How to Implement It

There are many ways to go about secure configurations, and it's likely that not everything publicly available is going to be completely relevant. Like you would with a deny all rule in a firewall deployment, approach these with a mindset of starting as small as you can and gradually opening up your systems and applications until they are usable. This is great for new systems or those yet to be deployed. But what about older systems? It's not very likely you can just shut them down and work this process. Still, you should seek to reduce the running services and ports, especially those which are known to be vulnerable and not in use.

The Configs

There are a number of usable resources for secure configurations. Rapid7 regularly recommends to clients the following:

  • NIST 800-70 rev 3
    • This NIST special publication is a document that governs the use of checklists, it is not itself a configuration guide. It is most valuable in breaking down configuration levels for using multiple checklists. This is especially useful in complex business environments, when you will need to have many different configuration baselines for your systems. It also contains information on developing, evaluating and testing your checklists.
  • National Vulnerability Database (NVD)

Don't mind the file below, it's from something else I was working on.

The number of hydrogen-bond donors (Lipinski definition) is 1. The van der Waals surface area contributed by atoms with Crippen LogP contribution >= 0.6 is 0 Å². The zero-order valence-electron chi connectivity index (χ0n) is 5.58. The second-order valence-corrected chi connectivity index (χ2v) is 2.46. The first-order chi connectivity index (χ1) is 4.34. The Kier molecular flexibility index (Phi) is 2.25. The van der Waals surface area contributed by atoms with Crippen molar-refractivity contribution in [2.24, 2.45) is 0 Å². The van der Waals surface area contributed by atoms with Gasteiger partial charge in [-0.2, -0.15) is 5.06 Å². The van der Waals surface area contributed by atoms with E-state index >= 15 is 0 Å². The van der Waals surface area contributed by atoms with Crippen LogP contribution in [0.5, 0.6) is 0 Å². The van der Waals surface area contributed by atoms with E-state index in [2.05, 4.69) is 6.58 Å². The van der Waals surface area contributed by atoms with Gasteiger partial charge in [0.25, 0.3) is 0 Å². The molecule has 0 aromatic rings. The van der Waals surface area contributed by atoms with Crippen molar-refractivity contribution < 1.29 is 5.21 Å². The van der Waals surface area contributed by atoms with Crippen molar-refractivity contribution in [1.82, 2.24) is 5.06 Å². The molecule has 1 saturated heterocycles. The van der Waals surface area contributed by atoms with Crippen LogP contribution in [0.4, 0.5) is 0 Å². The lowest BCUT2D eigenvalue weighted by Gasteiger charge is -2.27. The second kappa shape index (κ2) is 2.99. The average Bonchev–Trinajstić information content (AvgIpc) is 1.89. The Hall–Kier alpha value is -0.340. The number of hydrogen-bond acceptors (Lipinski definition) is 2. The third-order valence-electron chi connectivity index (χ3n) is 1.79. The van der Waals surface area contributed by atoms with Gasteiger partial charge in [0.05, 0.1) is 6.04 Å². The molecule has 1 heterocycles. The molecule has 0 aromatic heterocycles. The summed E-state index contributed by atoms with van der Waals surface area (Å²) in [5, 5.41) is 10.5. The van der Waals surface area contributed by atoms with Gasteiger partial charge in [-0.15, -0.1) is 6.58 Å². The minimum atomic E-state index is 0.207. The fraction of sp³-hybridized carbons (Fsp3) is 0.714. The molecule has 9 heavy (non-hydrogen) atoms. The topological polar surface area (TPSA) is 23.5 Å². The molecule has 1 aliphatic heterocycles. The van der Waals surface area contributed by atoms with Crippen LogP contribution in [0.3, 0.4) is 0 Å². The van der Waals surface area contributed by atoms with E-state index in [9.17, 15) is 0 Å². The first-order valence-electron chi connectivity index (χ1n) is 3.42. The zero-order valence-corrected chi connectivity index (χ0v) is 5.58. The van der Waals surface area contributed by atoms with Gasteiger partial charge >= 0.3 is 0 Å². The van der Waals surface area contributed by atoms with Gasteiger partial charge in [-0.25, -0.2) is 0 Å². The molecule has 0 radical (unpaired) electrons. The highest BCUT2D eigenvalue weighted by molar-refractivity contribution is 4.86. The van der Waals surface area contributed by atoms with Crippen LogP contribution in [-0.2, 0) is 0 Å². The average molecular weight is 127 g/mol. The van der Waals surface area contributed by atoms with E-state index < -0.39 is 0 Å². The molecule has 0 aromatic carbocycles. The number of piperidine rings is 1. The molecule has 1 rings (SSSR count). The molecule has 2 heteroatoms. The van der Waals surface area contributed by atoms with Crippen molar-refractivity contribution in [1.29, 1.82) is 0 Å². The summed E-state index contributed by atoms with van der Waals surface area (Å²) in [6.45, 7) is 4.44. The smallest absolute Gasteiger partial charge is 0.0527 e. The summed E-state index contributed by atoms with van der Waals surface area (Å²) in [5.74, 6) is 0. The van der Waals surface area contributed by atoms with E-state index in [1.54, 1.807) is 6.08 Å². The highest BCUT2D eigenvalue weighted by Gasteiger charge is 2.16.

• The NVD maintained by NIST is a great repository for many things in control 4 (Vulnerability Management), and it is also useful for control 3 with their checklists. This repo contains SCAP content, Group Policy Objects for Active Directory, and human readable settings. This is a great first start for any secure configuration activity.
  • CIS Benchmarks
    • Sometimes these are referred to hardening guides, their official name is the CIS Benchmarks. Curated by the same organization that handles the Critical Controls, the CIS Benchmarks are available for multiple operating systems, web browsers, mobile devices, virtualization platforms and more. You can also get SCAP-compliant checklists in XCCDF format for direct application to systems.
  • Security Technical Implementation Guide (STIG)
    • The STIGs are curated by the federal government, adhering to rules and guidelines issued by the Department of Defense. These pages contain actual configuration templates (some in SCAP format) that can be directly applied to systems. There are also templates for cloud-based services, application security and a lot of training references. STIGs are great, but not for the faint of heart, or for organizations who don't have a deep technical understanding of the application or OS they're attempting to reconfigure. So handle them with caution, but they are very helpful in locking down systems.

Minimum Standards